We hate to be the bearer of good news, but here goes: The so-called second virus wave is receding and has been far less deadly than the first in the spring thanks to better therapies and government preparation. Nobody is suggesting we should now let it rip, but the progress should give Americans more confidence that schools and businesses can reopen safely.
Most states experienced flare-ups of varying degrees this summer as people gathered and travelled more. But outbreaks were worse in the South and West, for reasons that deserve more study but could include high rates of co-morbidities and more multigenerational households. Some U.S. nationals and migrant workers also brought the virus from Mexico.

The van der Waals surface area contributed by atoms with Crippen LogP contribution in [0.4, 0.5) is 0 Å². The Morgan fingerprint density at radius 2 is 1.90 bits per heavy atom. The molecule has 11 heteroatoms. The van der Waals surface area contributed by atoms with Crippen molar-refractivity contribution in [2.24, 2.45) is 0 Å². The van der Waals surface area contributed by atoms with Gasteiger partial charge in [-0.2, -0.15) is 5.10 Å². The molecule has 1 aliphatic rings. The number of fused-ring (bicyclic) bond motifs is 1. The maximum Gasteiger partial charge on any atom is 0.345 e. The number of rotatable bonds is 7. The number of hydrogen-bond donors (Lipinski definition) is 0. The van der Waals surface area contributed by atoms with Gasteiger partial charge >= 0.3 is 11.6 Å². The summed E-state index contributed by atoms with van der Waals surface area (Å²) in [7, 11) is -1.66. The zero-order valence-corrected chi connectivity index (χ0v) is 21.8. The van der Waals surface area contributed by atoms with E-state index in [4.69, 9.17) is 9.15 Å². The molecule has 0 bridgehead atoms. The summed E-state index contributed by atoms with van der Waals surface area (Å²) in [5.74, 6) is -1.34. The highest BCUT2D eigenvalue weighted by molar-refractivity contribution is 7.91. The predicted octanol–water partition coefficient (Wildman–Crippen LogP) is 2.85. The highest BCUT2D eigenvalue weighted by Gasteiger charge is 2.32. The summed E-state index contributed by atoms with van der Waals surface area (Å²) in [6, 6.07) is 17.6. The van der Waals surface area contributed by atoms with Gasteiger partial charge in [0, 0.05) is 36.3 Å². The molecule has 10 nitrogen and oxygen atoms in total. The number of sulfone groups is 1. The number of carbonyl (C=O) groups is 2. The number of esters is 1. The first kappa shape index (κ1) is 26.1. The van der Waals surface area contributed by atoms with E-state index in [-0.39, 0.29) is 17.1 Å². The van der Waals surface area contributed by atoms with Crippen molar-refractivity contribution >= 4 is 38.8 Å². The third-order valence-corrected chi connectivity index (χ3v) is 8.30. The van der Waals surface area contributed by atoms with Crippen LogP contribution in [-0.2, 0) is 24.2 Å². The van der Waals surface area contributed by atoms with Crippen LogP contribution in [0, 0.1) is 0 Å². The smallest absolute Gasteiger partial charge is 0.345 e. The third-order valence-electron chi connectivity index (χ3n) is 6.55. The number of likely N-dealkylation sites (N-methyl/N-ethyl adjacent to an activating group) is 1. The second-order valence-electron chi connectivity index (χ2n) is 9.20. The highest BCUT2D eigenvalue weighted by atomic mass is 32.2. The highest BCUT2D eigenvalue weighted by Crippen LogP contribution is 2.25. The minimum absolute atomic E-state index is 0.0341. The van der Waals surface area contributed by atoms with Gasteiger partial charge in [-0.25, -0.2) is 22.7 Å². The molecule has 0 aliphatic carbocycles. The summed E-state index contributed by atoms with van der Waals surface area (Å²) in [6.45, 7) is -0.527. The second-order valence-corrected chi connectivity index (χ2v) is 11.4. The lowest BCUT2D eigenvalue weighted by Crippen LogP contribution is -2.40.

But the U.S. seven-day rolling average of new cases has fallen by about 40% from its peak on July 25. Hospitalizations and deaths in hot spots peaked at about the same time in apparent contradiction to epidemiological models that have predicted two- to three-week lags between cases, hospitalizations and deaths.